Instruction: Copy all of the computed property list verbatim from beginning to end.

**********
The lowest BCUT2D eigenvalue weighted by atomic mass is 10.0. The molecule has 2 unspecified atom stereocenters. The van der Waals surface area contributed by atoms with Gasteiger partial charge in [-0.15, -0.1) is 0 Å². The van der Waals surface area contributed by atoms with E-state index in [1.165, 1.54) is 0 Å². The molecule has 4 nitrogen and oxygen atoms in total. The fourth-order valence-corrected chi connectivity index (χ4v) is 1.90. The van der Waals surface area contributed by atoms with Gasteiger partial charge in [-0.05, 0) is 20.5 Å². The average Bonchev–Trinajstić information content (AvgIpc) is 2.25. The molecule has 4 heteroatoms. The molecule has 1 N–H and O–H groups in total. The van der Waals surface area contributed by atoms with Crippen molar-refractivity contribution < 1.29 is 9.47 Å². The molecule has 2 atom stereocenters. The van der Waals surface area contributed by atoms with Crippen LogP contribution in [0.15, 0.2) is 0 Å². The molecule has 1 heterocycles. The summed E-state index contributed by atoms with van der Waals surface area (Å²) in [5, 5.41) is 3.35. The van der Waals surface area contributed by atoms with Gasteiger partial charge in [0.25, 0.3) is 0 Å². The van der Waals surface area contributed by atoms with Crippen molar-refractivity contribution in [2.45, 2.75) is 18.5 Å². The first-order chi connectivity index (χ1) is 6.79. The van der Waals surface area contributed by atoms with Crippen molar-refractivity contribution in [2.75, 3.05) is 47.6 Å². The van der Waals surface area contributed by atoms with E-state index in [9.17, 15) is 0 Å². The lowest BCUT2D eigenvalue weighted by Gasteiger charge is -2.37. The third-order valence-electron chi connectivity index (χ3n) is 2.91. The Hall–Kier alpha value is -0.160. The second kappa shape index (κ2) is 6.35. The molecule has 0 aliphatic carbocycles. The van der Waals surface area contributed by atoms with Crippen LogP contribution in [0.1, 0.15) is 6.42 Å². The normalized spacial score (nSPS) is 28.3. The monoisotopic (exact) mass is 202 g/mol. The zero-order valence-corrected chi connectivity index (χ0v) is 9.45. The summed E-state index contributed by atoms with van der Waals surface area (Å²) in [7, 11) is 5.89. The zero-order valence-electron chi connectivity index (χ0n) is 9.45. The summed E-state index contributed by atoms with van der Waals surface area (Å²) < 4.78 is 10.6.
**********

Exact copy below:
The lowest BCUT2D eigenvalue weighted by atomic mass is 10.0. The molecule has 2 unspecified atom stereocenters. The van der Waals surface area contributed by atoms with Gasteiger partial charge in [-0.15, -0.1) is 0 Å². The van der Waals surface area contributed by atoms with E-state index in [1.165, 1.54) is 0 Å². The molecule has 4 nitrogen and oxygen atoms in total. The fourth-order valence-corrected chi connectivity index (χ4v) is 1.90. The van der Waals surface area contributed by atoms with Gasteiger partial charge in [-0.05, 0) is 20.5 Å². The average Bonchev–Trinajstić information content (AvgIpc) is 2.25. The molecule has 4 heteroatoms. The molecule has 1 N–H and O–H groups in total. The van der Waals surface area contributed by atoms with Crippen molar-refractivity contribution < 1.29 is 9.47 Å². The molecule has 2 atom stereocenters. The van der Waals surface area contributed by atoms with Crippen LogP contribution in [0.15, 0.2) is 0 Å². The molecule has 1 heterocycles. The summed E-state index contributed by atoms with van der Waals surface area (Å²) in [5, 5.41) is 3.35. The van der Waals surface area contributed by atoms with Gasteiger partial charge in [0.25, 0.3) is 0 Å². The van der Waals surface area contributed by atoms with Crippen molar-refractivity contribution in [2.45, 2.75) is 18.5 Å². The first-order chi connectivity index (χ1) is 6.79. The van der Waals surface area contributed by atoms with Crippen molar-refractivity contribution in [2.75, 3.05) is 47.6 Å². The van der Waals surface area contributed by atoms with E-state index in [9.17, 15) is 0 Å². The lowest BCUT2D eigenvalue weighted by Gasteiger charge is -2.37. The third-order valence-electron chi connectivity index (χ3n) is 2.91. The Hall–Kier alpha value is -0.160. The second kappa shape index (κ2) is 6.35. The molecule has 0 aliphatic carbocycles. The van der Waals surface area contributed by atoms with Crippen LogP contribution in [0.1, 0.15) is 6.42 Å². The normalized spacial score (nSPS) is 28.3. The monoisotopic (exact) mass is 202 g/mol. The zero-order valence-corrected chi connectivity index (χ0v) is 9.45. The summed E-state index contributed by atoms with van der Waals surface area (Å²) in [7, 11) is 5.89. The zero-order valence-electron chi connectivity index (χ0n) is 9.45. The summed E-state index contributed by atoms with van der Waals surface area (Å²) < 4.78 is 10.6.